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MSA Limits in Basel III

The proposed capital rules under Basel III would limit capitalized mortgage servicing assets (MSAs) to essentially 10% of Tier 1 capital.  This could adversely impact servicing market values.  Accordingly, I took a quick look at whether or not there may be a problem.  My conclusion is that there may be some dislocations at the bank level, but there is not a substantial systemic risk to servicing values.

There were 7,941 banks and thrifts in the United States as of 3/31/2010.  Of these, 1,137 had capitalized servicing (MSAs) on their books.  67 of these institutions had MSAs that exceeded 10% of Tier 1 capital, the remaining 1,070 were under 10%.  The bad news is that in order to reduce their MSAs to 10%, the 67 institutions would need to reduce their holdings by $24.8B.  This equates to approximately $2.8T of mortgage servicing principal balance at an assumed value of 90 basis points.  The good news is that the remaining 1,137 institutions, that are under 10% concentration, have adequate capital to absorb essentially all of this $2.8T ($2.6T anyway) if so desired.  This assumes that the banks that currently have no servicing wish to remain that way (a good bet for the most part).  It also assumes that non-bank mortgage servicers will not absorb some of this product.  This is probably not the case.

There are several ways an institution can address their overage:

  • Sell part of the portfolio – Only 28 of the 67 “over limit” banks are over by greater than 10% of Tier One capital and may need to sell. Their overage aggregates only $350B of servicing principal balance. 
  • Accelerate amortization and sell more loans servicing-released – It is conceivable that the other 39 institutions will manage their concentrations down through a more accelerated amortization combined with more servicing-released sales.  Additionally, normal prepayments and curtailments will also reduce their exposure materially before the proposed regulations take effect in 2012.  

Implementation of these capital limits, while non-sensical, should not create a large supply/demand imbalance and, therefore, should have little impact on servicing value. 

NB … please let me know if you would like to see the bank level data that went into this analysis.  Also, I would appreciate your thoughts on this subject.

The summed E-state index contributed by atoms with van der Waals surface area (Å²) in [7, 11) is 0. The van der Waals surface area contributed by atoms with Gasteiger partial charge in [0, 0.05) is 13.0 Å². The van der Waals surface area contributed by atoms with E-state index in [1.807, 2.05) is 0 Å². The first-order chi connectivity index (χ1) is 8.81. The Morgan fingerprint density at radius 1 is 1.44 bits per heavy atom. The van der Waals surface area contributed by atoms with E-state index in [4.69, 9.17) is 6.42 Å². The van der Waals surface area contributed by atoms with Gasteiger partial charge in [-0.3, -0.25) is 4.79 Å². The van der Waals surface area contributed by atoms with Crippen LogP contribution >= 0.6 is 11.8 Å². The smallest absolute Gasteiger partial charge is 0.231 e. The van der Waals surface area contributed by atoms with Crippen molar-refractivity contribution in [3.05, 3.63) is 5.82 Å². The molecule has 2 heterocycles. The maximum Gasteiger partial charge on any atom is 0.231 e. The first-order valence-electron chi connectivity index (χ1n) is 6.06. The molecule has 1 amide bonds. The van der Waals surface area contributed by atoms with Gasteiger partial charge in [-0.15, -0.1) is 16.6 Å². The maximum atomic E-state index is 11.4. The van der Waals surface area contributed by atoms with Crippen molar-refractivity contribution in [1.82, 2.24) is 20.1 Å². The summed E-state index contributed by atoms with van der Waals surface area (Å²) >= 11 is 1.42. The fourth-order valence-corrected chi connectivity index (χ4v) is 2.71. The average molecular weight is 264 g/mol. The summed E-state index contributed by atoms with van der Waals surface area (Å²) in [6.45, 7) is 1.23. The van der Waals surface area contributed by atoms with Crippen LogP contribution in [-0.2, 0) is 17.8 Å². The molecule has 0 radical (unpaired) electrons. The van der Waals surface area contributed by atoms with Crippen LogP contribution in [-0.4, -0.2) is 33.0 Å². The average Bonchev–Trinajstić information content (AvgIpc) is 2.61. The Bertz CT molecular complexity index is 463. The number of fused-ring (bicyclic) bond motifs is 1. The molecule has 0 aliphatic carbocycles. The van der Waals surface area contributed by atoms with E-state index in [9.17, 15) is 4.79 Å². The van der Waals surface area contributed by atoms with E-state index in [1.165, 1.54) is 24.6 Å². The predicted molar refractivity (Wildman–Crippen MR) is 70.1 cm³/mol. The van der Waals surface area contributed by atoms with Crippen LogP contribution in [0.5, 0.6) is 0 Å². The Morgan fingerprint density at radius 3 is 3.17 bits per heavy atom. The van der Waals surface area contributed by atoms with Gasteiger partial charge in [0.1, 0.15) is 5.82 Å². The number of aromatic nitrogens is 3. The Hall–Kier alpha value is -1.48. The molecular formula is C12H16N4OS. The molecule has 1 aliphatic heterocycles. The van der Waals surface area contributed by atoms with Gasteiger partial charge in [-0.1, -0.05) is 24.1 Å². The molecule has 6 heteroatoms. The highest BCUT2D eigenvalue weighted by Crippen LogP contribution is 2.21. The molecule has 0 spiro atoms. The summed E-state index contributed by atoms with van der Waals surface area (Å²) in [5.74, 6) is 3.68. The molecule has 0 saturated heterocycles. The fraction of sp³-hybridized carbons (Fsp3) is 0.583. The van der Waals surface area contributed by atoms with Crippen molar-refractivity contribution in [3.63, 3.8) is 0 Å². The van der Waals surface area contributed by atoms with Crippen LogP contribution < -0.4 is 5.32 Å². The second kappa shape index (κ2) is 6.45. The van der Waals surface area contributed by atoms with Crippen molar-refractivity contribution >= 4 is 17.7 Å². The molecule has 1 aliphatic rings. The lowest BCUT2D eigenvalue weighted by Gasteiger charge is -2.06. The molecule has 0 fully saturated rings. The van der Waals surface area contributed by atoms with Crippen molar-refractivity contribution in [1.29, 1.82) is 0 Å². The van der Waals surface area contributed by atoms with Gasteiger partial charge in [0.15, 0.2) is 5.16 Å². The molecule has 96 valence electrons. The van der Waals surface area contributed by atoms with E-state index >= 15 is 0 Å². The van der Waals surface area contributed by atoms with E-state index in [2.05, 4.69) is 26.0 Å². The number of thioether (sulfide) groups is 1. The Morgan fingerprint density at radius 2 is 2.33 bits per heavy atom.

2 Responses to “MSA Limits in Basel III”

  1. Desi Erasmus

    “Implementation of these capital limits, while non-sensical, should not create a large supply/demand imbalance and, therefore, should have little impact on servicing value.”

    It’s not obvious to me why the limits are nonsensical. A look at the past volatility of servicing rights valuations might make the statement more understandable. Are there any good refences for this? One that I found makes the following statement:

    “Since the introduction of FASB Statement 122 in 1995, mortgage bankers have been required to capitalize originated mortgage servicing rights (MSRs). MSR values are extremely sensitive to changes in forecasted prepayment driven by interest rate movements and are reported at fair value or the lower of their fair or carrying values with losses flowing through earnings Most mortgage banks both originate and service mortgages and the origination franchise serves as a “natural hedge” for servicing rights risk. However, the accounting treatment of MSRs creates a serious earnings timing difference between the recognition of servicing rights losses and the income from mortgage origination that exposes even an economically (cash flow) hedged mortgage bank to serious earnings volatility. In this paper we develop a simple mortgage banking model and simulate earnings paths under a stochastic model of interest rates. Our preliminary results suggest that short-term earnings volatility induced by the asymmetric accounting treatment of the servicing and origination franchises is marked and persistent. As a result, many economically hedge mortgage banks will have incentives to take uneconomic hedge positions against their servicing rights portfolios.”

    To the extent that statement is on target, it certainly makes sense to me why regulators concerned with bank safety and soundness would have some difficulty in allowing much capital credit for MSR assets, and limiting the participation in such assets.

  2. tomhealy

    Thanks so much for your comment, you raise a good point. I certainly would agree that any asset concentration has its risks and, thus, is fair game for the regulators. I would argue, however, that the reason for the 10% seems to be more for international consistency than prudence. I have not been able to find any empirically supportable reason for this number. It seems to be arbitrary and, in my mind, restrictive.

    I think that the imposition of this limit simply mitigates the volatility introduced by LOCOM (lower of cost or market), as well as the assymetry of accounting treatments you mentioned (i.e. the “economic hedge”). Absent those two accounting distortions, MSR volatility would be much less.


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